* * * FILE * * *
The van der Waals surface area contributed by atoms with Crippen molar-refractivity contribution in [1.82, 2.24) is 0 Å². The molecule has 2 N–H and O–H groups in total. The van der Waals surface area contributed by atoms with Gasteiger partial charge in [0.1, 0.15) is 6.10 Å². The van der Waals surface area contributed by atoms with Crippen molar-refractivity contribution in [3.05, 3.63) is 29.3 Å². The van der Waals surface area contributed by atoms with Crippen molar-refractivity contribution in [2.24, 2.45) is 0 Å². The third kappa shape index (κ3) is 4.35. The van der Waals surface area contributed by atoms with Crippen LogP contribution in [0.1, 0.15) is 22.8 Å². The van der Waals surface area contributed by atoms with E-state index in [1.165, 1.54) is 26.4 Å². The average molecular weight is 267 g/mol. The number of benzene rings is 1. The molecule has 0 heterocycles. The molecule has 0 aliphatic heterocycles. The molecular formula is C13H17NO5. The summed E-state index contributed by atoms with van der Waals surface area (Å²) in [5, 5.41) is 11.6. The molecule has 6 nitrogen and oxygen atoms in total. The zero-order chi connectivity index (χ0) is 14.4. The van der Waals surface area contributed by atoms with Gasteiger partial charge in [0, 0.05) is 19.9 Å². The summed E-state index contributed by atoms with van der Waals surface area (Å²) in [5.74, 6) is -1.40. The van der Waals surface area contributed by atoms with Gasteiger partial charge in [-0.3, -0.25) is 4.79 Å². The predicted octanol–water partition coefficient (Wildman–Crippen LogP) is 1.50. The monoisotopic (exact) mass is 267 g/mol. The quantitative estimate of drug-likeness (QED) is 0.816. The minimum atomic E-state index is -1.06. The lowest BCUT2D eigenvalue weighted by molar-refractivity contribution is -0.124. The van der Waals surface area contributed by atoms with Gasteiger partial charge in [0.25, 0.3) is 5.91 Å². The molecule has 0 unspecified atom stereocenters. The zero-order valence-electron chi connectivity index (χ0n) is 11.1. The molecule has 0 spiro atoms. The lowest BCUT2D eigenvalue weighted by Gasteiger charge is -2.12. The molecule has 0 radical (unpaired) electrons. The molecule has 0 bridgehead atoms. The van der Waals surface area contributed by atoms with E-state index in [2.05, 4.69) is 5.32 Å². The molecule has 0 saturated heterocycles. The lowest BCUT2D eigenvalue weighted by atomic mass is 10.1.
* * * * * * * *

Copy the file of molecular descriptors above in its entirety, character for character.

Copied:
The van der Waals surface area contributed by atoms with Crippen molar-refractivity contribution in [1.82, 2.24) is 0 Å². The molecule has 2 N–H and O–H groups in total. The van der Waals surface area contributed by atoms with Gasteiger partial charge in [0.1, 0.15) is 6.10 Å². The van der Waals surface area contributed by atoms with Crippen molar-refractivity contribution in [3.05, 3.63) is 29.3 Å². The van der Waals surface area contributed by atoms with Crippen molar-refractivity contribution in [2.24, 2.45) is 0 Å². The third kappa shape index (κ3) is 4.35. The van der Waals surface area contributed by atoms with Crippen LogP contribution in [0.1, 0.15) is 22.8 Å². The van der Waals surface area contributed by atoms with E-state index in [1.165, 1.54) is 26.4 Å². The average molecular weight is 267 g/mol. The number of benzene rings is 1. The molecule has 0 heterocycles. The molecule has 0 aliphatic heterocycles. The molecular formula is C13H17NO5. The summed E-state index contributed by atoms with van der Waals surface area (Å²) in [5, 5.41) is 11.6. The molecule has 6 nitrogen and oxygen atoms in total. The zero-order chi connectivity index (χ0) is 14.4. The van der Waals surface area contributed by atoms with Gasteiger partial charge in [0, 0.05) is 19.9 Å². The summed E-state index contributed by atoms with van der Waals surface area (Å²) in [5.74, 6) is -1.40. The van der Waals surface area contributed by atoms with Gasteiger partial charge in [-0.3, -0.25) is 4.79 Å². The predicted octanol–water partition coefficient (Wildman–Crippen LogP) is 1.50. The monoisotopic (exact) mass is 267 g/mol. The quantitative estimate of drug-likeness (QED) is 0.816. The minimum atomic E-state index is -1.06. The lowest BCUT2D eigenvalue weighted by molar-refractivity contribution is -0.124. The van der Waals surface area contributed by atoms with Gasteiger partial charge in [0.25, 0.3) is 5.91 Å². The molecule has 0 unspecified atom stereocenters. The zero-order valence-electron chi connectivity index (χ0n) is 11.1. The molecule has 0 spiro atoms. The lowest BCUT2D eigenvalue weighted by Gasteiger charge is -2.12. The molecule has 0 radical (unpaired) electrons. The molecule has 0 bridgehead atoms. The van der Waals surface area contributed by atoms with E-state index in [2.05, 4.69) is 5.32 Å². The molecule has 0 saturated heterocycles. The lowest BCUT2D eigenvalue weighted by atomic mass is 10.1.